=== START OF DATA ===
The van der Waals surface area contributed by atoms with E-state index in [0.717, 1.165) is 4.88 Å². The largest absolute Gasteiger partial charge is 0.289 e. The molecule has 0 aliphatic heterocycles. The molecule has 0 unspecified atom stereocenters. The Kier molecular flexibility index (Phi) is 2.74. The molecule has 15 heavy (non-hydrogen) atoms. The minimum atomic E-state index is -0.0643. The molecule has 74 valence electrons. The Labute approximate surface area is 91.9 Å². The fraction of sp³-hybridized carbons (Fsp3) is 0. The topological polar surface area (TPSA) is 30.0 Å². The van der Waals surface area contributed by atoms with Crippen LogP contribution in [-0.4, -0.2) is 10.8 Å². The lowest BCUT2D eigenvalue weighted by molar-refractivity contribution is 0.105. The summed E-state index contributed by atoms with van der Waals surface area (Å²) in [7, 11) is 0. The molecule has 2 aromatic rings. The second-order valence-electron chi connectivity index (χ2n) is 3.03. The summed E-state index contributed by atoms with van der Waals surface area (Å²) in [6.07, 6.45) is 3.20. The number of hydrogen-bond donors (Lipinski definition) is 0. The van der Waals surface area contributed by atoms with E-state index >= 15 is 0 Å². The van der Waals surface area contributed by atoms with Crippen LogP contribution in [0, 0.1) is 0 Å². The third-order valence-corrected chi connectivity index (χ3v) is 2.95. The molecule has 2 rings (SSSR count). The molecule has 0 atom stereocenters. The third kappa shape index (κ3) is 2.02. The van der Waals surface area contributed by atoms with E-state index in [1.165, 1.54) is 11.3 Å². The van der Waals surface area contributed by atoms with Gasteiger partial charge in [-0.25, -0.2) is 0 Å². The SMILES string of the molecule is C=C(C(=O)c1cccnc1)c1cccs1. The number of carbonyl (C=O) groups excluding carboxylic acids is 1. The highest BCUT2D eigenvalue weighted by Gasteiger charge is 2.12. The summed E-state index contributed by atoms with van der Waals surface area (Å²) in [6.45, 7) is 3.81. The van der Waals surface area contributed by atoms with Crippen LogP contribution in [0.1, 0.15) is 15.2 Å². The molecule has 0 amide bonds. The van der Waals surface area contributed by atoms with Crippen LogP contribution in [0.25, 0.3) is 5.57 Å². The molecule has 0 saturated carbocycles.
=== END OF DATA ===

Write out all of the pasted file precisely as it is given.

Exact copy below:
The van der Waals surface area contributed by atoms with E-state index in [0.717, 1.165) is 4.88 Å². The largest absolute Gasteiger partial charge is 0.289 e. The molecule has 0 aliphatic heterocycles. The molecule has 0 unspecified atom stereocenters. The Kier molecular flexibility index (Phi) is 2.74. The molecule has 15 heavy (non-hydrogen) atoms. The minimum atomic E-state index is -0.0643. The molecule has 74 valence electrons. The Labute approximate surface area is 91.9 Å². The fraction of sp³-hybridized carbons (Fsp3) is 0. The topological polar surface area (TPSA) is 30.0 Å². The van der Waals surface area contributed by atoms with Crippen LogP contribution in [-0.4, -0.2) is 10.8 Å². The lowest BCUT2D eigenvalue weighted by molar-refractivity contribution is 0.105. The summed E-state index contributed by atoms with van der Waals surface area (Å²) in [7, 11) is 0. The molecule has 2 aromatic rings. The second-order valence-electron chi connectivity index (χ2n) is 3.03. The summed E-state index contributed by atoms with van der Waals surface area (Å²) in [6.07, 6.45) is 3.20. The number of hydrogen-bond donors (Lipinski definition) is 0. The van der Waals surface area contributed by atoms with E-state index >= 15 is 0 Å². The van der Waals surface area contributed by atoms with Crippen LogP contribution in [0, 0.1) is 0 Å². The third-order valence-corrected chi connectivity index (χ3v) is 2.95. The molecule has 2 rings (SSSR count). The molecule has 0 atom stereocenters. The third kappa shape index (κ3) is 2.02. The van der Waals surface area contributed by atoms with E-state index in [1.165, 1.54) is 11.3 Å². The van der Waals surface area contributed by atoms with Gasteiger partial charge in [-0.25, -0.2) is 0 Å². The SMILES string of the molecule is C=C(C(=O)c1cccnc1)c1cccs1. The number of carbonyl (C=O) groups excluding carboxylic acids is 1. The highest BCUT2D eigenvalue weighted by Gasteiger charge is 2.12. The summed E-state index contributed by atoms with van der Waals surface area (Å²) in [6.45, 7) is 3.81. The van der Waals surface area contributed by atoms with Crippen LogP contribution in [0.1, 0.15) is 15.2 Å². The molecule has 0 amide bonds. The van der Waals surface area contributed by atoms with Crippen LogP contribution in [0.25, 0.3) is 5.57 Å². The molecule has 0 saturated carbocycles.